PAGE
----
And, only members of the collective can get in to use the space, so it is technically a private club … they believe.
When recreational pot is available, where will it be used?
Seattle is looking for some remedy to keep tourists and apartment dwellers from taking their chances on the civil violation front and clouding up the city streets and parks with marijuana smoke.
Entrepreneurs like Kunkel are likely to test the boundaries of the law to open private clubs for recreational use. And, it seems the city of Seattle will be open to that sort of thing.
Read more: http://blog.seattlepi.com
Marijuana seeds of discontent planted throughout Germany's parks by way of protest
Category: News | Posted on Tue, July, 16th 2013 by THCFinder
A German city is going to pot - literally — after cannabis activists sowed several pounds of marijuana seeds in its parks, planter boxes and gardens. Gottingen has been hit by green-fingered pro-pot elves who are protesting against what they say is the national "demonization" of the drug.
The group — which calls itself "A Few Autonomous Flower Children" — started laying its seeds of objection in June. Members claim their guerrilla gardening is against Germany's "restrictive drug policies" and say it's incomprehensible "why cannabis, unlike alcohol, cannot be legally purchased."
And they are now witnessing the fruits of their labor — as the first marijuana plants start to bloom, reports Der Spiegel. Cops are now facing a running battle to keep the illegal plants from sprouting up — with some even appearing directly in front of the city's main police station.
Read more: http://www.nydailynews.com
D.C. Councilmember: "Marijuana Does Not Do Harm, It's Not A Gateway Drug"
Category: News | Posted on Sat, July, 13th 2013 by THCFinder
WASHINGTON (CBSDC/AP) — A bill introduced Wednesday by D.C. Councilmember Tommy Wells would decriminalize possession of small amounts of marijuana in the nation’s capital.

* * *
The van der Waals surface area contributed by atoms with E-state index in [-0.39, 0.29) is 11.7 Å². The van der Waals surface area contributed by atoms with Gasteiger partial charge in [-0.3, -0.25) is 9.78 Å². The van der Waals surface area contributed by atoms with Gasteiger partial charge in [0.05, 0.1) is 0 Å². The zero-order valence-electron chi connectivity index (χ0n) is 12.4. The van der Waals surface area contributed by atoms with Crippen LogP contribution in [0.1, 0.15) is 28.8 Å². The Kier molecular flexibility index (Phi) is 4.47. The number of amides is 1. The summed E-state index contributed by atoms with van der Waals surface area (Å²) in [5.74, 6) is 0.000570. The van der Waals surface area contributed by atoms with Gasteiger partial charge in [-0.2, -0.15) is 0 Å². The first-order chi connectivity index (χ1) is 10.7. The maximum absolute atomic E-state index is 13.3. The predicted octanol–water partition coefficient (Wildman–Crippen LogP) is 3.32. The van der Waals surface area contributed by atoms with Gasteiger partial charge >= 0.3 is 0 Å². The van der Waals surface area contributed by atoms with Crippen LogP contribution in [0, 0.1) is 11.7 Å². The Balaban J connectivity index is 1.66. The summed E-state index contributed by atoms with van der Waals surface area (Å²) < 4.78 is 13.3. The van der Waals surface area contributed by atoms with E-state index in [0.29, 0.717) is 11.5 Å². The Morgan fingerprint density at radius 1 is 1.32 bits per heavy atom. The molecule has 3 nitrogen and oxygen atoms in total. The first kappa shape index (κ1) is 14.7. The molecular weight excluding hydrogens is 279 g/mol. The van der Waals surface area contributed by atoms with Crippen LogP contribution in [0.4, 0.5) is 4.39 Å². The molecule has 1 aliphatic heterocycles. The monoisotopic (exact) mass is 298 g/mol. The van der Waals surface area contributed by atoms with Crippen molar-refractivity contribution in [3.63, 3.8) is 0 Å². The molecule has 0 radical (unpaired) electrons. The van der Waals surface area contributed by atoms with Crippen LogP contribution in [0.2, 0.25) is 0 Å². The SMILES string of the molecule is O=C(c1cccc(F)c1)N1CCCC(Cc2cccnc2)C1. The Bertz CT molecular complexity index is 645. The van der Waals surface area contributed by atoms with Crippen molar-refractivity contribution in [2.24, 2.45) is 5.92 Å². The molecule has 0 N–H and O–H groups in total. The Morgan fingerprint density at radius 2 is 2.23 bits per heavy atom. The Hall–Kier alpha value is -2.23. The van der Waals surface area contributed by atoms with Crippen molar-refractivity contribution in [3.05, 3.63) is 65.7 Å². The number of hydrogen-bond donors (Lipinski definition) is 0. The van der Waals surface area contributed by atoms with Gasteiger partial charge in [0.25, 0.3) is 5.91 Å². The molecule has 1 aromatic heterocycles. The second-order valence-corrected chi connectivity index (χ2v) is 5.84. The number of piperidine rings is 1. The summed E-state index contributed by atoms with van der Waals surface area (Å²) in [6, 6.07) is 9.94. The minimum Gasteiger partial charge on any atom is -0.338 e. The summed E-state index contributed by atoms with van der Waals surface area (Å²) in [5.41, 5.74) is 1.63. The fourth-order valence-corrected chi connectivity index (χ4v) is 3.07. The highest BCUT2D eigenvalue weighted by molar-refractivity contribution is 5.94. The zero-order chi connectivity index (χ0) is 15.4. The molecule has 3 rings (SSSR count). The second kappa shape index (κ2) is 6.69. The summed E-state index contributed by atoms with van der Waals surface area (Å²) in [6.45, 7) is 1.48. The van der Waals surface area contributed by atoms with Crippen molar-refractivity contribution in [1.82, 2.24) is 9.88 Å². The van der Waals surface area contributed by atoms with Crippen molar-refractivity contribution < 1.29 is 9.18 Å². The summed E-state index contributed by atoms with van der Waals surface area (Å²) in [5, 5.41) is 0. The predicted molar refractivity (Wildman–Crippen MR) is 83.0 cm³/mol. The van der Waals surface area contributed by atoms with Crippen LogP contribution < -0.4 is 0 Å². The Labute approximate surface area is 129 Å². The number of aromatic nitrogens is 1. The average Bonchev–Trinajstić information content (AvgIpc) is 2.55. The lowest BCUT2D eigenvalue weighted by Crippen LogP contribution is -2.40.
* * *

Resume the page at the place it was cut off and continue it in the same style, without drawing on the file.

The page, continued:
The bill would make possession of less than one ounce of marijuana a civil offense punishable by a $100 fine.
The measure was prompted in part by an American Civil Liberties Union report that found the District of Columbia leads the nation in per capita arrests for marijuana possession.
Councilmember David Grosso, one of nine co-sponsors of the bill, strongly supports decriminalization in the District for a multitude of reasons.
“It’s time for us to recognize that marijuana does not do harm,” said Grosso. “It’s not a gateway drug like people think it is. It’s not causing massive accidents or causing people to go crazy on the streets. And it’s just leading a lot of kids right to jail. Until they’re able to purchase this in a regular store and not have any consequences, that’s what it’s going to continue to do.”
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The ACLU report also states about 90 percent of those arrested for marijuana possession are black.
“For too many years we’ve put non-violent drug offenders behind bars, disproportionately affecting African-American males, especially in the District of Columbia,” Grosso said. “It’s time for us to step up and stop that from happening. The way to stop that is decriminalization.”
Read more: http://washington.cbslocal.com